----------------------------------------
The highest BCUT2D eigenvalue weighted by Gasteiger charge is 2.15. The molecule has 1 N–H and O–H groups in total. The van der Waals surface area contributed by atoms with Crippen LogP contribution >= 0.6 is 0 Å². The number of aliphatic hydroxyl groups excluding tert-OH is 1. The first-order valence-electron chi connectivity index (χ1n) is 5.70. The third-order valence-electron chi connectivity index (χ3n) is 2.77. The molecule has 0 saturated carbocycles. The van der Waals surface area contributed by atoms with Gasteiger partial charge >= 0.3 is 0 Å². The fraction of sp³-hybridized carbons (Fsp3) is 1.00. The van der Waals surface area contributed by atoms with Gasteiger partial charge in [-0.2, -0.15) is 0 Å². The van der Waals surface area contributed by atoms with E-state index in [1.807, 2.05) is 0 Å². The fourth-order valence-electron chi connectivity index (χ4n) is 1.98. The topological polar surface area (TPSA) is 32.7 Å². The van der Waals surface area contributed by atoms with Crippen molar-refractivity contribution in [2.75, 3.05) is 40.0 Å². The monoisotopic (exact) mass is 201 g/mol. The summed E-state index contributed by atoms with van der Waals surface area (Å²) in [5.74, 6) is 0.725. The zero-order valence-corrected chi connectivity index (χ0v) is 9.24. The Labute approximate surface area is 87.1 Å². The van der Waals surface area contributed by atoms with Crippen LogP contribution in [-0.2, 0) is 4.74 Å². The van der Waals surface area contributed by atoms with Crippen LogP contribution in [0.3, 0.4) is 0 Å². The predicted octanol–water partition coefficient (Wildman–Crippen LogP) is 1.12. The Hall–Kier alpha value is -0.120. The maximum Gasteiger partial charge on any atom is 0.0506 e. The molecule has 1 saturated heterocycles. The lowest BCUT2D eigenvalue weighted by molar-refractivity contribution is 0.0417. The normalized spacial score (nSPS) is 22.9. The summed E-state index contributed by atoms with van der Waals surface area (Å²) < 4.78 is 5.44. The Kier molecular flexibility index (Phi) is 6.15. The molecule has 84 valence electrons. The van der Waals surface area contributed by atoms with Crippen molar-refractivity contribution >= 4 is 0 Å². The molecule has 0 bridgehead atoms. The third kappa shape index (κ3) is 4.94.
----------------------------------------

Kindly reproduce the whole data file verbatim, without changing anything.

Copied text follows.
The highest BCUT2D eigenvalue weighted by Gasteiger charge is 2.15. The molecule has 1 N–H and O–H groups in total. The van der Waals surface area contributed by atoms with Crippen LogP contribution >= 0.6 is 0 Å². The number of aliphatic hydroxyl groups excluding tert-OH is 1. The first-order valence-electron chi connectivity index (χ1n) is 5.70. The third-order valence-electron chi connectivity index (χ3n) is 2.77. The molecule has 0 saturated carbocycles. The van der Waals surface area contributed by atoms with Gasteiger partial charge >= 0.3 is 0 Å². The fraction of sp³-hybridized carbons (Fsp3) is 1.00. The van der Waals surface area contributed by atoms with Gasteiger partial charge in [-0.2, -0.15) is 0 Å². The van der Waals surface area contributed by atoms with E-state index in [1.807, 2.05) is 0 Å². The fourth-order valence-electron chi connectivity index (χ4n) is 1.98. The topological polar surface area (TPSA) is 32.7 Å². The van der Waals surface area contributed by atoms with Crippen molar-refractivity contribution in [2.75, 3.05) is 40.0 Å². The monoisotopic (exact) mass is 201 g/mol. The summed E-state index contributed by atoms with van der Waals surface area (Å²) in [5.74, 6) is 0.725. The zero-order valence-corrected chi connectivity index (χ0v) is 9.24. The Labute approximate surface area is 87.1 Å². The van der Waals surface area contributed by atoms with Crippen LogP contribution in [-0.2, 0) is 4.74 Å². The van der Waals surface area contributed by atoms with Crippen LogP contribution in [0.3, 0.4) is 0 Å². The predicted octanol–water partition coefficient (Wildman–Crippen LogP) is 1.12. The Hall–Kier alpha value is -0.120. The maximum Gasteiger partial charge on any atom is 0.0506 e. The molecule has 1 saturated heterocycles. The lowest BCUT2D eigenvalue weighted by molar-refractivity contribution is 0.0417. The normalized spacial score (nSPS) is 22.9. The summed E-state index contributed by atoms with van der Waals surface area (Å²) < 4.78 is 5.44. The Kier molecular flexibility index (Phi) is 6.15. The molecule has 84 valence electrons. The van der Waals surface area contributed by atoms with Crippen molar-refractivity contribution >= 4 is 0 Å². The molecule has 0 bridgehead atoms. The third kappa shape index (κ3) is 4.94.